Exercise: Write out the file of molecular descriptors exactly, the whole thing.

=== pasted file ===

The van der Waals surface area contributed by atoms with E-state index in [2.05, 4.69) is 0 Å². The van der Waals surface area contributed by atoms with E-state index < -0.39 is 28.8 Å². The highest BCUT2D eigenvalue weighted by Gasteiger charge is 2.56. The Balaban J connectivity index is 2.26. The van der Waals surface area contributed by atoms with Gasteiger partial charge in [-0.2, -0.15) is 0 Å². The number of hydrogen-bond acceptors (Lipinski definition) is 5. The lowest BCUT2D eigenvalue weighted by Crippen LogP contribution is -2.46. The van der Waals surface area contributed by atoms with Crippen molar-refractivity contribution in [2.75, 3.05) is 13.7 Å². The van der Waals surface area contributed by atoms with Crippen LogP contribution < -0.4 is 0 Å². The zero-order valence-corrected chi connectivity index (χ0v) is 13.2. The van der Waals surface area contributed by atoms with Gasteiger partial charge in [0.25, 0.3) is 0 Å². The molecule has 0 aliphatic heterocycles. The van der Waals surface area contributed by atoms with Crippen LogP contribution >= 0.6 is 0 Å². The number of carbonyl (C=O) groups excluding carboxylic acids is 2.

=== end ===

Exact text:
The van der Waals surface area contributed by atoms with E-state index in [2.05, 4.69) is 0 Å². The van der Waals surface area contributed by atoms with E-state index < -0.39 is 28.8 Å². The highest BCUT2D eigenvalue weighted by Gasteiger charge is 2.56. The Balaban J connectivity index is 2.26. The van der Waals surface area contributed by atoms with Gasteiger partial charge in [-0.2, -0.15) is 0 Å². The number of hydrogen-bond acceptors (Lipinski definition) is 5. The lowest BCUT2D eigenvalue weighted by Crippen LogP contribution is -2.46. The van der Waals surface area contributed by atoms with Crippen molar-refractivity contribution in [2.75, 3.05) is 13.7 Å². The van der Waals surface area contributed by atoms with Crippen LogP contribution < -0.4 is 0 Å². The zero-order valence-corrected chi connectivity index (χ0v) is 13.2. The van der Waals surface area contributed by atoms with Gasteiger partial charge in [0.25, 0.3) is 0 Å². The molecule has 0 aliphatic heterocycles. The van der Waals surface area contributed by atoms with Crippen LogP contribution >= 0.6 is 0 Å². The number of carbonyl (C=O) groups excluding carboxylic acids is 2.